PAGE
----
The 2019 Fresh Meat Festival Is Feistier Than Ever

The dynamic Ah-Mer-Ah-Su is but one of the draws at 2019’s Fresh Meat Festival, a gathering of trans and queer performance.

(Left) Star Amerasu, (Top Right) Shawna Virago,(Bottom Right) Jahaira Fajardo and Angelica Medina. Courtesy of Fresh Meat Festival

That the Trump campaign chose to launch its 2020 re-election bid in Orlando during Pride month is no accident. There’s a conference taking place in that Central Florida city — home to Pulse, the gay club where a 2016 massacre caused the deaths of dozens of mostly Latinx people — at which a number of “Christian” pastors have advocated for LGBTQ people to be put to death.

Par for the course in 2019 America, but only if we allow ourselves to be desensitized to the horror and the insanity. Choreographer Sean Dorsey is not about to let that happen. The creator of the Fresh Meat Festival, a three-day celebration of trans and queer performance, Dorsey saw fit to act when he saw how mainstream dance and theater companies struggled with casting — or outright refused to cast — people who gracefully inhabit bodies different from the gender they were assigned at birth. (That would include Dorsey himself. He is an out and proud trans man.)

Years later, Fresh Meat remains a focal point of artistic resistance, presenting selections like “queer retro boy-band quartet” The Singing Bois, the always-mesmerizing world champion bachata duo Jahaira Fajardo and Angelica Medina, who are partners in life and work, and Oakland performer Ah-Mer-Ah-Su. Beyond simply centering the bodies of queer and trans people, some of them disabled and many of them people of color, Fresh Meat provides a template for other organizations and festivals to follow. Dorsey and his wife, singer-songwriter Shawna Virago, are adept at fighting for justice in the form of exposure, and they have a knack for getting it funded and produced.

SF Weekly caught Ah-Mer-Ah-Su — aka Star Amerasu — opening for Peaches at the Chapel a couple years ago, and we were transfixed by the combination of lyrical candor and a kinetic stage presence. She performed at Fresh Meat in 2014 and 2016, and returns this year with two new songs she’s written, straight after a three-city European mini-tour and an opening slot for Meghan Trainor on the main stage at L.A. Pride.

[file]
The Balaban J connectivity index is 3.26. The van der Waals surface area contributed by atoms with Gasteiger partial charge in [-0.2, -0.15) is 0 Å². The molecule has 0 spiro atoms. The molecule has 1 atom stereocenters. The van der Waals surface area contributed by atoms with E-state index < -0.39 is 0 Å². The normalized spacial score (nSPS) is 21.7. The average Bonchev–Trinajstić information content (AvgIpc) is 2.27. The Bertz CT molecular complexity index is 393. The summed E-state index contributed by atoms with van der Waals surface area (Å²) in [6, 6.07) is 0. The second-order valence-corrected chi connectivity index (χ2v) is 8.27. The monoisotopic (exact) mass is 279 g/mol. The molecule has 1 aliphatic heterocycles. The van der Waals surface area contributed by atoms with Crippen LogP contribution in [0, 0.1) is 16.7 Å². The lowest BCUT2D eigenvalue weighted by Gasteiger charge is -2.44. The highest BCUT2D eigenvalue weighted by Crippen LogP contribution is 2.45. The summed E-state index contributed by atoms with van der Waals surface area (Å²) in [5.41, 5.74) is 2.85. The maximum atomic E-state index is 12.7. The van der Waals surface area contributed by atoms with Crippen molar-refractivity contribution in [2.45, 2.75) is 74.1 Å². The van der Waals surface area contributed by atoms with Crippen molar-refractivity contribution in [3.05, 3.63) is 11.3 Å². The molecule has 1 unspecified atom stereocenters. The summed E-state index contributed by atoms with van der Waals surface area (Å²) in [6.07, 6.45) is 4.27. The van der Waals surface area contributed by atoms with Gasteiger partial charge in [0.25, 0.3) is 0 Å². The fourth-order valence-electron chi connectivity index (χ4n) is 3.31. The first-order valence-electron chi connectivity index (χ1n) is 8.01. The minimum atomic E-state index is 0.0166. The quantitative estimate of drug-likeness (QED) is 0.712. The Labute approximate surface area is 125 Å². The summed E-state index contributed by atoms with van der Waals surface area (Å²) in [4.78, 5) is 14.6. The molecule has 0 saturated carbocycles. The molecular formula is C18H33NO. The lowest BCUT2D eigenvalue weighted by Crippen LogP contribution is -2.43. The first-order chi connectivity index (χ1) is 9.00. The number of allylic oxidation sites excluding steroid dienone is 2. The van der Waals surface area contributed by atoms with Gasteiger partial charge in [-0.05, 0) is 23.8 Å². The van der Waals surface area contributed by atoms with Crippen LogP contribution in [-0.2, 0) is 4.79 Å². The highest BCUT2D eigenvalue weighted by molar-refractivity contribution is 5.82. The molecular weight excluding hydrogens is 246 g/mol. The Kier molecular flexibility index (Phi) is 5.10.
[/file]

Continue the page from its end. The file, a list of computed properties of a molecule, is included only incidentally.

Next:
“They’re kind of deconstructed,” Amerasu says of her 2019 Fresh Meat offering. “I usually write things with a looper pedal, but for these songs I’ll have someone playing an acoustic guitar and someone playing cello while I will be singing. It’s a pared-down version of my indie-electronic thing that I usually do.”

It won’t be as peppy as some of her better-known songs, like “Klonopin,” for example. And on Aug. 28, Amerasu will release Incandescent Bodies, an orchestral reimagining of several of her songs, arranged by Magik*Magik Orchestra director Minna Choi with a grant from Women’s Audio Mission.

“I went into the studio and I got instrumentalists and rearranged six of my songs,” Amerasu says. “So I’ll be releasing those six along with six instrumentals.”

Apart from a performance at the Exploratorium on June 27, Fresh Meat 2019 may be one of the last few chances for Bay Area audiences to catch Ah-Mer-Ah-Su here, as she’s leaving to become “a fully bicoastal, bi-curious millennial, moving back and forth from New York and L.A.” As virtually any young artist knows, life in S.F. or Oakland is difficult and, in spite of our great wealth, institutional support is rare.

“The Bay Area has so much money in it, and yet so little money to offer artists — which I think is so odd,” Amerasu says. “But the arts organizations aren’t giving a lot of money. That’s what’s nice about Fresh Meat: They’re finding ways to engage the people who have been here and get them to care about that institutional coin so that we can keep creating art.”

Fresh Meat Festival, Thursday-Saturday, June 20-22, 8 p.m., at Z Space, 450 Florida St., $15-$50, freshmeatproductions.org

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